EDINBURGH - Once touted as the UK’s answer to Sundance, particularly when positioned against the more glamorous autumnal offerings of the newly shortened London Film Festival, the Edinburgh Film Festival has quietly gone into reboot mode in its 65th year. Actually, that irritatingly fashionable verb may be better replaced with “rebuild”: after the commercial and PR debacle of last year’s edition, whereby last-minute switches in management and a particularly granola programme had some prophesying the death of the world’s oldest continually-running film festival, newly appointed director Chris Fujiwara was handed awfully little with which to work.

Wisely, he’s decided not to bite off more than he can chew. This year’s Edinburgh lineup is unapologetically small in scale—even compared to recent years, when the festival could still filch the odd Cannes title, the selections here feel modest—but there are pleasing flashes of daring and eccentricity in the programming that at least suggest some renewed curatorial conviction: a Gregory LaCava retrospective, for example, wouldn’t have happened last year.

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<p>Aaron Johnson and Keira Knightley in &quot;Anna Karenina&quot;</p>

Aaron Johnson and Keira Knightley in "Anna Karenina"

Credit: Focus Features

First trailer for 'Anna Karenina' paints Keira Knightley against a lavish period backdrop

Will Focus Features have a huge Oscar player on its hands?

One of the films we certainly have our eye on in the upcoming film awards season is Joe Wright's adaptation of Leo Tolstoy's "Anna Karenina," with Keira Knightley in the titular role. If nothing else, we can assume the crafts on display will be lush and exceptional (given the talent involved), and indeed, the first trailer for the film indicates just that.

There is no shortage of lavish period pieces this year, actually. In addition to Wright's film there's Quentin Tarantino's "Django Unchained," Baz Luhrmann's "The Great Gatsby," Tom Hooper's "Les Misérables," Steven Spielberg's "Lincoln" and Ang Lee's "Life of Pi," to say nothing of subtler period accents in films like "Argo" and "The Master."

Guy was a bit down on the film in the fields he was charged with predicting in our recent update, but I beg to differ. I don't think there's anything on the outside that indicates -- yet -- that there's much to worry about. Still, "sure things" are cast away in Oscar season after Oscar season. We'll have to wait and see how this one turns out.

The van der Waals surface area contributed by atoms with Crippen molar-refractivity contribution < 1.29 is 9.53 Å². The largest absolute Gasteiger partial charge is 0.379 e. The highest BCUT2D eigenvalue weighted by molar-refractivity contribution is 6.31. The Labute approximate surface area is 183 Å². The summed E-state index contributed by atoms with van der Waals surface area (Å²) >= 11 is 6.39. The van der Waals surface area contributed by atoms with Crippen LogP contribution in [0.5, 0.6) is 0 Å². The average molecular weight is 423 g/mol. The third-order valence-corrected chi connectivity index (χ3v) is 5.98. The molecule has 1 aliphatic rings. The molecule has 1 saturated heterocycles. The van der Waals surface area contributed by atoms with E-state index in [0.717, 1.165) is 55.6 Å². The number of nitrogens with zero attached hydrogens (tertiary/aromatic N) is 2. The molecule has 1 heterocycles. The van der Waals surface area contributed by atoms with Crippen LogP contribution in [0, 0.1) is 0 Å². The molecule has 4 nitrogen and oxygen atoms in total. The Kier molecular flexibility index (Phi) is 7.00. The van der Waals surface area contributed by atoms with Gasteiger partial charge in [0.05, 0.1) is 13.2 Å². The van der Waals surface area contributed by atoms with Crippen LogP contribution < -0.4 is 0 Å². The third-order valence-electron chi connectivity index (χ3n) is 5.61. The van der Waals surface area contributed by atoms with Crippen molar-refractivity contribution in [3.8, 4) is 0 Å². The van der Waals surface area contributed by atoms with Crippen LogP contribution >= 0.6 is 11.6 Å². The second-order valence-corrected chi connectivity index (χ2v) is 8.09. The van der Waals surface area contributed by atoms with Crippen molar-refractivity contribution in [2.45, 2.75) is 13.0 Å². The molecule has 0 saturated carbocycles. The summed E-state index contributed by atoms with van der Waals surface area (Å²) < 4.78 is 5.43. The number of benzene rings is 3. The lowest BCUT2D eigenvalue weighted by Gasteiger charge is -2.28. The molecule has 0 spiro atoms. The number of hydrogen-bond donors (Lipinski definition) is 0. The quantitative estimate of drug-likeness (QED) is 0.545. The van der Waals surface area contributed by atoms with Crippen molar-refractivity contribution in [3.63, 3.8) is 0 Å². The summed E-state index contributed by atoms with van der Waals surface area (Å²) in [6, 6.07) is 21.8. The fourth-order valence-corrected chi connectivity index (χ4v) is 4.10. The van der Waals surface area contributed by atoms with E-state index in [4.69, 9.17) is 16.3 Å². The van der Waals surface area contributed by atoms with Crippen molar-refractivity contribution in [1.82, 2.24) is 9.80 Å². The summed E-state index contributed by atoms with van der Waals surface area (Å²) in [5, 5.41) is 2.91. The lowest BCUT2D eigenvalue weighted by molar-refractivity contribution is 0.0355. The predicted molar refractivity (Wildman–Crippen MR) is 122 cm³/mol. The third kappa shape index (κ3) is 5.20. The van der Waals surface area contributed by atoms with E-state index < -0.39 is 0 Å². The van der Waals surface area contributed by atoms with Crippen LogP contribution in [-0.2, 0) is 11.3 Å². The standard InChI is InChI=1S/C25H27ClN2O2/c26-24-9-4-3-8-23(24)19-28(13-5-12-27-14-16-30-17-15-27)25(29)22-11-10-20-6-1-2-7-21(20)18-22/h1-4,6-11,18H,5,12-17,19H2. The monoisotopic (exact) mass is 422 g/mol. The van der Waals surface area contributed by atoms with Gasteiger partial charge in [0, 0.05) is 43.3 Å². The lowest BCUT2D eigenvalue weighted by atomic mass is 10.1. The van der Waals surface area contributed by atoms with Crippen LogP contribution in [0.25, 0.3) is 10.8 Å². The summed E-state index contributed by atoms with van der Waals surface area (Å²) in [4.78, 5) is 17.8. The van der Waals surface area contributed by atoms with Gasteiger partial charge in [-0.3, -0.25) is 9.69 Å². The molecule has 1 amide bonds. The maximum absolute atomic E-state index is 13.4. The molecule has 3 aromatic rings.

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<p>Halle Berry and Keith David in &quot;Cloud Atlas&quot;</p>

Halle Berry and Keith David in "Cloud Atlas"

Credit: Warner Bros. Pictures

Warner Bros. sets October release for 'Cloud Atlas' while Searchlight renames 'The Sessions'

Prime Oscar real estate for both

October 26 is a pretty sweet spot to be opening a film you might want to pitch for awards, and Warner Bros. has just settled on that date for "Cloud Atlas," Tom Tykwer, Lana Wachowski and Andy Wachowski's 165 minute adaptation of David Mitchell's kaleidoscopic novel, which follows six separate but connected narratives through an array of genres.

Meanwhile, Fox Searchlight had already set Ben Lewin's Sundance hit "Six Sessions" (formerly "The Surrogate") for that date, but they've also gone and re-titled it a third time. The film is now called simply "The Sessions" and is based on the life of poet, journalist and polio victim Mark O'Brien. John Hawkes has been receiving Oscar buzz for his performance as O'Brien (whose story has already been told in one Oscar-winning film, the 1996 short documentary ""Breathing Lessons: The Life and Work of Mark O'Brien"), as has co-star Helen Hunt. HitFix's Drew McWeeny wrote of the film from Sundance that it gives Hawkes his "career-best role."